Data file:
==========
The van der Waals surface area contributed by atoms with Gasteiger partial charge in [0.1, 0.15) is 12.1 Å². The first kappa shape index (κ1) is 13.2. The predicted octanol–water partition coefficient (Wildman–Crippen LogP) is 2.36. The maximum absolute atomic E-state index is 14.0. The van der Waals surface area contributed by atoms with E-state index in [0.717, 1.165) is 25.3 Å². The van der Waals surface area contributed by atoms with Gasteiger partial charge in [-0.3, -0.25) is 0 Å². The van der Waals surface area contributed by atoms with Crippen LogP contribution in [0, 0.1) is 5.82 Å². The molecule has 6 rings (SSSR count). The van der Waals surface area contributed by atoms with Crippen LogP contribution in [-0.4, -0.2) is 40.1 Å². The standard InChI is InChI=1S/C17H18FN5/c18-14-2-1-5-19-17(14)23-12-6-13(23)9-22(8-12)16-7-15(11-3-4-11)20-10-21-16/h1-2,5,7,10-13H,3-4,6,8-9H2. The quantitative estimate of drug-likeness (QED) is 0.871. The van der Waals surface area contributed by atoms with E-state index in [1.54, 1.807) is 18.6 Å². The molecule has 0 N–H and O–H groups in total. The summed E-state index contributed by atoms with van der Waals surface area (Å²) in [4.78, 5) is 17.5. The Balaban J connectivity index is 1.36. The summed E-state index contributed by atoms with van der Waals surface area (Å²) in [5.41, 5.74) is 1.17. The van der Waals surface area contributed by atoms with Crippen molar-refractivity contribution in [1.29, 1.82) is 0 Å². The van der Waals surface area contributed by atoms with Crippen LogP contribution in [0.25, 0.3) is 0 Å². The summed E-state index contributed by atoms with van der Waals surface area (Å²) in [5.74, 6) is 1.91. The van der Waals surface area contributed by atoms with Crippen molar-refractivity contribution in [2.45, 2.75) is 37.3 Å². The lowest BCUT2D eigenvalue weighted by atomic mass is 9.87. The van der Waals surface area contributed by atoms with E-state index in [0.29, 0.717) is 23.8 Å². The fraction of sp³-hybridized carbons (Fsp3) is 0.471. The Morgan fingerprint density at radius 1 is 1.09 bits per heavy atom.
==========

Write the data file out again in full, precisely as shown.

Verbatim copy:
The van der Waals surface area contributed by atoms with Gasteiger partial charge in [0.1, 0.15) is 12.1 Å². The first kappa shape index (κ1) is 13.2. The predicted octanol–water partition coefficient (Wildman–Crippen LogP) is 2.36. The maximum absolute atomic E-state index is 14.0. The van der Waals surface area contributed by atoms with E-state index in [0.717, 1.165) is 25.3 Å². The van der Waals surface area contributed by atoms with Gasteiger partial charge in [-0.3, -0.25) is 0 Å². The van der Waals surface area contributed by atoms with Crippen LogP contribution in [0, 0.1) is 5.82 Å². The molecule has 6 rings (SSSR count). The van der Waals surface area contributed by atoms with Crippen LogP contribution in [-0.4, -0.2) is 40.1 Å². The standard InChI is InChI=1S/C17H18FN5/c18-14-2-1-5-19-17(14)23-12-6-13(23)9-22(8-12)16-7-15(11-3-4-11)20-10-21-16/h1-2,5,7,10-13H,3-4,6,8-9H2. The quantitative estimate of drug-likeness (QED) is 0.871. The van der Waals surface area contributed by atoms with E-state index in [1.54, 1.807) is 18.6 Å². The molecule has 0 N–H and O–H groups in total. The summed E-state index contributed by atoms with van der Waals surface area (Å²) in [4.78, 5) is 17.5. The Balaban J connectivity index is 1.36. The summed E-state index contributed by atoms with van der Waals surface area (Å²) in [5.41, 5.74) is 1.17. The van der Waals surface area contributed by atoms with Crippen molar-refractivity contribution in [1.29, 1.82) is 0 Å². The van der Waals surface area contributed by atoms with Crippen LogP contribution in [0.25, 0.3) is 0 Å². The summed E-state index contributed by atoms with van der Waals surface area (Å²) in [5.74, 6) is 1.91. The van der Waals surface area contributed by atoms with Crippen molar-refractivity contribution in [2.45, 2.75) is 37.3 Å². The lowest BCUT2D eigenvalue weighted by atomic mass is 9.87. The van der Waals surface area contributed by atoms with E-state index in [0.29, 0.717) is 23.8 Å². The fraction of sp³-hybridized carbons (Fsp3) is 0.471. The Morgan fingerprint density at radius 1 is 1.09 bits per heavy atom.